“Cloud system misconfiguration is happening quite directly as a consequence of the speed at which we are building and harnessing cloud computing at a higher level – commercial and public organizations are grasping the flexible advantages of cloud at a speed that outpaces their approach to securing the services they themselves are adopting,” explained Thakar.

Day #1 immediate vulnerability

He clarifies further and says that cloud computing is just one element of overall technology system risk. Take an airline ticketing system for example, there will be elements of cloud services involved for sure, but there will also be on-premises terrestrial mainframe systems underpinning the functions that surface at the user level.

De-risking these systems means using a variety of cloud security tools and it requires us to understand that when a new secure system is brought online (let’s say using an approved Infrastructure-as-Code template), the moment someone changes a setting, the vulnerability landscape broadens and widens. Given the technology industry’s proclivity for relabelling cost center expenditure burdens, are we now going to be told that cloud security investments are a business enabler for competitive advantage?

“Look, it’s part of any organization’s responsibility to move towards a positive cyber posture,” insists an upbeat Thakar. “I tell chief information security officers (CISOs) all the time to highlight investments in security as an enabler of the business when speaking to the board. This allows for CISOs to escape being on the defensive and CEOs and sales directors to then echo that same message when talking to customers about their IT stack’s robustness.”

From Thakar’s calmly considered perspective, he agrees that it might sound like a tough way to start a business conversation, but in a world of ransomware and even now destructware (attacks designed to render companies, public bodies and utilities inoperable – cheaper than arming soldiers and sometimes faster, sometimes also called destructionware) with the additional world factors of infection, invasion and inflation to consider, it is perhaps not such a hurdle to overcome after all.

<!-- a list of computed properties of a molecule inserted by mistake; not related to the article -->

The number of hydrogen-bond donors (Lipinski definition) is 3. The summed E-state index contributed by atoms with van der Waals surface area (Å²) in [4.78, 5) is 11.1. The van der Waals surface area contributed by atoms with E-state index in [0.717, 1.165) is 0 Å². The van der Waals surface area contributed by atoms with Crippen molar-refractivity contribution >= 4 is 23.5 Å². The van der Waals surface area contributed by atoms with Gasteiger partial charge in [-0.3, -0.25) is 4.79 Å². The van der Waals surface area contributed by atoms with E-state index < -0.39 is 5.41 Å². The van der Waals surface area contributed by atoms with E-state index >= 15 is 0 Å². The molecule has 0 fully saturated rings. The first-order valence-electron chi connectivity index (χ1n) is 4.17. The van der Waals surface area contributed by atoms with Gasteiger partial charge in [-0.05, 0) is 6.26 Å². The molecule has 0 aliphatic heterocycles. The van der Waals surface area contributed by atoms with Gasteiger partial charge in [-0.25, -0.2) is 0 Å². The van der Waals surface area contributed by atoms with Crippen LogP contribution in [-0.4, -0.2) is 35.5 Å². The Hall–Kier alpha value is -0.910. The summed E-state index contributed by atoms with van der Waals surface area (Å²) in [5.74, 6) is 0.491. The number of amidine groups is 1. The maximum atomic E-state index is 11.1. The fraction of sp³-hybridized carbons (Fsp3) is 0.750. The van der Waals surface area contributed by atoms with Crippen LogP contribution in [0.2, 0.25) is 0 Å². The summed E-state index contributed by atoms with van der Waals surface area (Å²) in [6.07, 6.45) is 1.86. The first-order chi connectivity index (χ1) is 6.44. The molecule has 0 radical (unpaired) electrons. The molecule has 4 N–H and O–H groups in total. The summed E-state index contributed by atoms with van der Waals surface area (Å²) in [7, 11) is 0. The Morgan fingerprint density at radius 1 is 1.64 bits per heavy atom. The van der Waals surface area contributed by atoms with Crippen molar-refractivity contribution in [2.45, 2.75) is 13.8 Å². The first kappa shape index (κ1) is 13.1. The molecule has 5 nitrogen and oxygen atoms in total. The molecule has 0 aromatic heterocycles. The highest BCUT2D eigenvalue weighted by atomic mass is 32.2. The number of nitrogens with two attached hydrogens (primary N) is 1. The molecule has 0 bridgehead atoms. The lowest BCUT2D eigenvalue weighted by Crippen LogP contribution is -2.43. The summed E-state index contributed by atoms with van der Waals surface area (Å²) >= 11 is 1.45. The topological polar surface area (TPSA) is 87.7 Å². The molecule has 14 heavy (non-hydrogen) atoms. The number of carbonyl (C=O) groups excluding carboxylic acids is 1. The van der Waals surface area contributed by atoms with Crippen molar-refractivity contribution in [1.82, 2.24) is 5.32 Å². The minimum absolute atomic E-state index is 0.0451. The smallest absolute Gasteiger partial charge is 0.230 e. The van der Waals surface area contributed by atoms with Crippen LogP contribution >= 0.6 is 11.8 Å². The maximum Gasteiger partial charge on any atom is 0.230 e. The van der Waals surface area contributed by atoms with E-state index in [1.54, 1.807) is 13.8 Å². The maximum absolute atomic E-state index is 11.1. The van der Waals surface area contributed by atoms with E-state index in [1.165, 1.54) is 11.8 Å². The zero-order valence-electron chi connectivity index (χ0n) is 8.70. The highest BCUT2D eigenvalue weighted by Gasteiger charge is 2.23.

In this world of continually complex cloud then, what has Qualys done with its own platform and product set to address some (if not all) of the factors discussed here so far? The company’s most recent platform enhancements see it announce a comprehensive service known as TotalCloud with FlexScan. This is cloud-native vulnerability management detection & response (VDMR) capable of working at what is known as six sigma 6σ levels of accuracy (i.e. 99.99966%) with tools that make use of both software agent and agentless system scanning.

Zero-touch end-to-end control

The company details TotalCloud’s capabilities as broad enough to automate inventory, assessment, prioritization and risk remediation. All of this can be performed by using a drag-and-drop workflow engine for continuously operating zero-touch security that runs from software application development coding, right through into working ‘production’ cloud applications.

The aforementioned FlexScan element of Qualys TotalCloud represents a cloud-native assessment product to provide a means of combining multiple cloud scanning options to get a more accurate security assessment of any given cloud environment.